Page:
Seth wrote an article about the new role of tester in service world, called TestOps. For more information, you can visit his blog for details.Here is the summary of the paper:
"The term "TestOps" is a new one, but it encapsulates a new way of thinking about how we test and ensure quality of cloud services. It is a portmanteau of "Test" and "Ops", so let's start with "Test", a term I expect this readership to know all about but will briefly define here for clarity. When we test we apply a series of actions on the system and check for respective expected results, so as to assess the soundness of the system for use by our customers -- or looked at the other way, the risk of exposing the system to end users.
"Ops", which is short for "operations", generally owns the operation and maintenance of the servers, network, and support systems in the data center where your service is deployed and running. One of Ops' most powerful tools is monitoring - the observation of data such as server health, network load, and user traffic to assess overall data center health. And by health we mean soundness for customer use and insight into potential risks to end users, just like our testing.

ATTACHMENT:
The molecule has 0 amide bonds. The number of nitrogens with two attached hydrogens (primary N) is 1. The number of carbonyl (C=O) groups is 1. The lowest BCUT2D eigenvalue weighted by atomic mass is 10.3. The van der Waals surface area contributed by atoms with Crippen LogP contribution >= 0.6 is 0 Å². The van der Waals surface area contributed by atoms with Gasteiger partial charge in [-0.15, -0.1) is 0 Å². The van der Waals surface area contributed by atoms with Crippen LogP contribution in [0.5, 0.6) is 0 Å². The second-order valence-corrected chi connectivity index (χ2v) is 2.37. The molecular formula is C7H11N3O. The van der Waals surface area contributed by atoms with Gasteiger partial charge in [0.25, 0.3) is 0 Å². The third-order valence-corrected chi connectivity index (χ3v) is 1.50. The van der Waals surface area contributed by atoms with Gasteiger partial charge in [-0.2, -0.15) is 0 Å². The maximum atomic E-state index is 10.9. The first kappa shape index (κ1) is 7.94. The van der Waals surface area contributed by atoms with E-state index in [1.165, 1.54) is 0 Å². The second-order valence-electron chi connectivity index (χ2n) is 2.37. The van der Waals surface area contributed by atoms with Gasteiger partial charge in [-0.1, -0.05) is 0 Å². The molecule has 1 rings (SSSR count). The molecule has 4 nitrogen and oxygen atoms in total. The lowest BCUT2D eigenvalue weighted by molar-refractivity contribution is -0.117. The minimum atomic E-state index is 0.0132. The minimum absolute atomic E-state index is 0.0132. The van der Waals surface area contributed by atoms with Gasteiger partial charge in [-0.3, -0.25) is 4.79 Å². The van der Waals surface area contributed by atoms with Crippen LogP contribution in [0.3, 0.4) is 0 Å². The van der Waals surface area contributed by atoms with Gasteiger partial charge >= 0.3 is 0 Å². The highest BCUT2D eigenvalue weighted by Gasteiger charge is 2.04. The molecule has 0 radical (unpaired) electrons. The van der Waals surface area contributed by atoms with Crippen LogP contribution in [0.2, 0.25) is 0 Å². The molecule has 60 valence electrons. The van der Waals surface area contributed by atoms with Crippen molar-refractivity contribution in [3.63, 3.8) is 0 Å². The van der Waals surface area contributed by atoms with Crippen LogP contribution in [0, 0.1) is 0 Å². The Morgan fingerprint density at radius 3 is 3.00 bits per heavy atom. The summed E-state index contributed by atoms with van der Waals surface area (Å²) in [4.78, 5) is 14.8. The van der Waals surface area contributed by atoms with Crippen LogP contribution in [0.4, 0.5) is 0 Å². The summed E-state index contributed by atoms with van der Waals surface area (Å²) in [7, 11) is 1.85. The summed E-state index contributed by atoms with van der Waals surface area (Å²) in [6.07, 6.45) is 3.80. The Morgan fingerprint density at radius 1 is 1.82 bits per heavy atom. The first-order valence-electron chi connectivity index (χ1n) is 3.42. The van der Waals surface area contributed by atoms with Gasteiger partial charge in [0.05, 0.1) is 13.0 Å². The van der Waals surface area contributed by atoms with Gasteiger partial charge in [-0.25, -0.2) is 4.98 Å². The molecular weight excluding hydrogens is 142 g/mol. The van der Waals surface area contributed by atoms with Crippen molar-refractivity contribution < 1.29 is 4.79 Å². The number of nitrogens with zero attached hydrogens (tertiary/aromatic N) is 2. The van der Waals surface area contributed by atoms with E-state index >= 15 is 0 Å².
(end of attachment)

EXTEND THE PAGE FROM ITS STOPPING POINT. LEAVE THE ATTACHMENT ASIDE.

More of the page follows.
In this way we as testers have the same goals as ops, so can we also make use of the data signal continuously being emitted by our systems in production to do our jobs? Recall that to test we apply a series of actions. The results of those actions are test results which have traditionally been our signal by which we assess quality. But instead of applying synthetic actions and trying to predict how real users and complex production deployments will act, why don't we instead use the signal from these real users and real deployments as part of our quality strategy? And rather than simple monitors like "server up" or "free disk space" we can measure complex use scenarios in real environments.
For example if we are interested in system performance, why attempt to replicate every combination of machine, OS, and browser in lab, only to shoot synthetic traffic at them? Instead be like Microsoft Hotmail and measure actual times it takes real users to send and receive emails. This can be collected for millions of users with no PII (personally identifiable information) but including key environment data like OS or browser type. With data like that systems can be tuned to better perform where trouble spots are identified with specific OS, browsers, or even specific locations around the world."